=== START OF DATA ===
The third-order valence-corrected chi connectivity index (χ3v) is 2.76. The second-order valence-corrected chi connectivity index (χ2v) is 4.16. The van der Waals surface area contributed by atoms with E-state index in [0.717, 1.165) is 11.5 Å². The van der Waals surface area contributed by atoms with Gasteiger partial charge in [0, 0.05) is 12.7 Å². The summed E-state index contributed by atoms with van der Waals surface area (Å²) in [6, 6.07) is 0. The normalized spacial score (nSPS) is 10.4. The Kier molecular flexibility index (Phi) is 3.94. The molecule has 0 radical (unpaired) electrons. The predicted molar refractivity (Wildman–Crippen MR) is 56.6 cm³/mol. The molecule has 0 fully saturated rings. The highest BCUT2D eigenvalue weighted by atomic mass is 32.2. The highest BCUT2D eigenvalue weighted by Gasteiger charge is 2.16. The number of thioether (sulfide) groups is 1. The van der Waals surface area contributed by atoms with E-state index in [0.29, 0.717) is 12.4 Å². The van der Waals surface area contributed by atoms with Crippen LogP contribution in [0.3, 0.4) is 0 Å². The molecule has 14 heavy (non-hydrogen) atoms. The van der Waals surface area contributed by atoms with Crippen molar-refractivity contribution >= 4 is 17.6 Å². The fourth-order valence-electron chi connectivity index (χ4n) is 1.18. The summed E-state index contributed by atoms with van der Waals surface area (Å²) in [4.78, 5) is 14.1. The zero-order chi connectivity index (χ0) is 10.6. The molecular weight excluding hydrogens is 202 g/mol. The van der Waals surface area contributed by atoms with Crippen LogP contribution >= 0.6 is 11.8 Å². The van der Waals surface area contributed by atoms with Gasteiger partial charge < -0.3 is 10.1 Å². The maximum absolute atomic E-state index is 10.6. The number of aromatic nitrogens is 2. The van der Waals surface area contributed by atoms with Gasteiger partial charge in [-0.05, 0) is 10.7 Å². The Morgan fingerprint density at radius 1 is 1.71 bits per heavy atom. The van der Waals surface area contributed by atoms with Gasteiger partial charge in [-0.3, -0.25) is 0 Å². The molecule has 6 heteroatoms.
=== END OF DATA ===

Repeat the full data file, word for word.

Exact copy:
The third-order valence-corrected chi connectivity index (χ3v) is 2.76. The second-order valence-corrected chi connectivity index (χ2v) is 4.16. The van der Waals surface area contributed by atoms with E-state index in [0.717, 1.165) is 11.5 Å². The van der Waals surface area contributed by atoms with Gasteiger partial charge in [0, 0.05) is 12.7 Å². The summed E-state index contributed by atoms with van der Waals surface area (Å²) in [6, 6.07) is 0. The normalized spacial score (nSPS) is 10.4. The Kier molecular flexibility index (Phi) is 3.94. The molecule has 0 radical (unpaired) electrons. The predicted molar refractivity (Wildman–Crippen MR) is 56.6 cm³/mol. The molecule has 0 fully saturated rings. The highest BCUT2D eigenvalue weighted by atomic mass is 32.2. The highest BCUT2D eigenvalue weighted by Gasteiger charge is 2.16. The number of thioether (sulfide) groups is 1. The van der Waals surface area contributed by atoms with E-state index in [0.29, 0.717) is 12.4 Å². The van der Waals surface area contributed by atoms with Crippen LogP contribution in [0.3, 0.4) is 0 Å². The molecule has 14 heavy (non-hydrogen) atoms. The van der Waals surface area contributed by atoms with Crippen molar-refractivity contribution >= 4 is 17.6 Å². The fourth-order valence-electron chi connectivity index (χ4n) is 1.18. The summed E-state index contributed by atoms with van der Waals surface area (Å²) in [4.78, 5) is 14.1. The zero-order chi connectivity index (χ0) is 10.6. The molecular weight excluding hydrogens is 202 g/mol. The van der Waals surface area contributed by atoms with Crippen LogP contribution >= 0.6 is 11.8 Å². The van der Waals surface area contributed by atoms with Gasteiger partial charge < -0.3 is 10.1 Å². The maximum absolute atomic E-state index is 10.6. The number of aromatic nitrogens is 2. The van der Waals surface area contributed by atoms with Gasteiger partial charge in [-0.05, 0) is 10.7 Å². The Morgan fingerprint density at radius 1 is 1.71 bits per heavy atom. The van der Waals surface area contributed by atoms with Gasteiger partial charge in [-0.3, -0.25) is 0 Å². The molecule has 6 heteroatoms.